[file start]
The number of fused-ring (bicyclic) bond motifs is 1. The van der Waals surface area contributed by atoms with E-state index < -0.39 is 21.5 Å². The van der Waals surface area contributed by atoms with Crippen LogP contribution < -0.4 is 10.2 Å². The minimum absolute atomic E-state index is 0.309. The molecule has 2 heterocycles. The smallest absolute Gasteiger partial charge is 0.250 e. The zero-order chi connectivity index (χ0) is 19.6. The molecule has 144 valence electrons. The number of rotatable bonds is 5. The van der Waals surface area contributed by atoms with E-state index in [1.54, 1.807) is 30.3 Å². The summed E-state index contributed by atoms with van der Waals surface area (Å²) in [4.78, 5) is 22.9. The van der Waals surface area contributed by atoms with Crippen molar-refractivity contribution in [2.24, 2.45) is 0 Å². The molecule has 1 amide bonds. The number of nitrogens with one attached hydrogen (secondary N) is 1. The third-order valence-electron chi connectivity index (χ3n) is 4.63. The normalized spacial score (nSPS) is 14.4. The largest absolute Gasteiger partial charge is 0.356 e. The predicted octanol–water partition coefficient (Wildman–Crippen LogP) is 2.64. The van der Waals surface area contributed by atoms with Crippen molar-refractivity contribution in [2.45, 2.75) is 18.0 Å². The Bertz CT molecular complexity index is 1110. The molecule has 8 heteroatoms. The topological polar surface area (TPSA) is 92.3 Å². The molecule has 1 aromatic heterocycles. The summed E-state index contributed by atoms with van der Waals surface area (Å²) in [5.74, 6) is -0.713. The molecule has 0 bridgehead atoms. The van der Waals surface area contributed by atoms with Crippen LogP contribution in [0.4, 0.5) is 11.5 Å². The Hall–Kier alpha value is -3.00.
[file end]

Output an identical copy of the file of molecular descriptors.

The number of fused-ring (bicyclic) bond motifs is 1. The van der Waals surface area contributed by atoms with E-state index < -0.39 is 21.5 Å². The van der Waals surface area contributed by atoms with Crippen LogP contribution < -0.4 is 10.2 Å². The minimum absolute atomic E-state index is 0.309. The molecule has 2 heterocycles. The smallest absolute Gasteiger partial charge is 0.250 e. The zero-order chi connectivity index (χ0) is 19.6. The molecule has 144 valence electrons. The number of rotatable bonds is 5. The van der Waals surface area contributed by atoms with E-state index in [1.54, 1.807) is 30.3 Å². The summed E-state index contributed by atoms with van der Waals surface area (Å²) in [4.78, 5) is 22.9. The van der Waals surface area contributed by atoms with Crippen molar-refractivity contribution in [2.24, 2.45) is 0 Å². The molecule has 1 amide bonds. The number of nitrogens with one attached hydrogen (secondary N) is 1. The third-order valence-electron chi connectivity index (χ3n) is 4.63. The normalized spacial score (nSPS) is 14.4. The largest absolute Gasteiger partial charge is 0.356 e. The predicted octanol–water partition coefficient (Wildman–Crippen LogP) is 2.64. The van der Waals surface area contributed by atoms with Crippen molar-refractivity contribution in [2.45, 2.75) is 18.0 Å². The Bertz CT molecular complexity index is 1110. The molecule has 8 heteroatoms. The topological polar surface area (TPSA) is 92.3 Å². The molecule has 1 aromatic heterocycles. The summed E-state index contributed by atoms with van der Waals surface area (Å²) in [5.74, 6) is -0.713. The molecule has 0 bridgehead atoms. The van der Waals surface area contributed by atoms with Crippen LogP contribution in [0.4, 0.5) is 11.5 Å². The Hall–Kier alpha value is -3.00.